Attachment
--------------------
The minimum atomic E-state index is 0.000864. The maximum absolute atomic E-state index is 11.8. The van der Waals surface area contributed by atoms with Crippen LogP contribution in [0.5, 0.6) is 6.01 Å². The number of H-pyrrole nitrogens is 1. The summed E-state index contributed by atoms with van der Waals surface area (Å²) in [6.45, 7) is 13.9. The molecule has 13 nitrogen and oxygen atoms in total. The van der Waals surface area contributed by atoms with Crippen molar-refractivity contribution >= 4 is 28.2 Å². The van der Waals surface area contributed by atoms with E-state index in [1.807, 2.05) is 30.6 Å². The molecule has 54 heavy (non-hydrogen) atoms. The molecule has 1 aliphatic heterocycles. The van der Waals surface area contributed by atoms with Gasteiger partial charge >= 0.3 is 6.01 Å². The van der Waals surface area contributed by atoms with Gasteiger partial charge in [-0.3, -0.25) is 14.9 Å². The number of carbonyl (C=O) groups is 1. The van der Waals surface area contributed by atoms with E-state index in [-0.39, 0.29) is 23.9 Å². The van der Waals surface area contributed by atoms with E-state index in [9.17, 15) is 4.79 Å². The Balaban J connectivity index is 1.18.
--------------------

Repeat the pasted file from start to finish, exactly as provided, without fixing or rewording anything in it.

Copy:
The minimum atomic E-state index is 0.000864. The maximum absolute atomic E-state index is 11.8. The van der Waals surface area contributed by atoms with Crippen LogP contribution in [0.5, 0.6) is 6.01 Å². The number of H-pyrrole nitrogens is 1. The summed E-state index contributed by atoms with van der Waals surface area (Å²) in [6.45, 7) is 13.9. The molecule has 13 nitrogen and oxygen atoms in total. The van der Waals surface area contributed by atoms with Crippen molar-refractivity contribution >= 4 is 28.2 Å². The van der Waals surface area contributed by atoms with E-state index in [1.807, 2.05) is 30.6 Å². The molecule has 54 heavy (non-hydrogen) atoms. The molecule has 1 aliphatic heterocycles. The van der Waals surface area contributed by atoms with Gasteiger partial charge >= 0.3 is 6.01 Å². The van der Waals surface area contributed by atoms with Gasteiger partial charge in [-0.3, -0.25) is 14.9 Å². The number of carbonyl (C=O) groups is 1. The van der Waals surface area contributed by atoms with E-state index in [-0.39, 0.29) is 23.9 Å². The van der Waals surface area contributed by atoms with E-state index in [9.17, 15) is 4.79 Å². The Balaban J connectivity index is 1.18.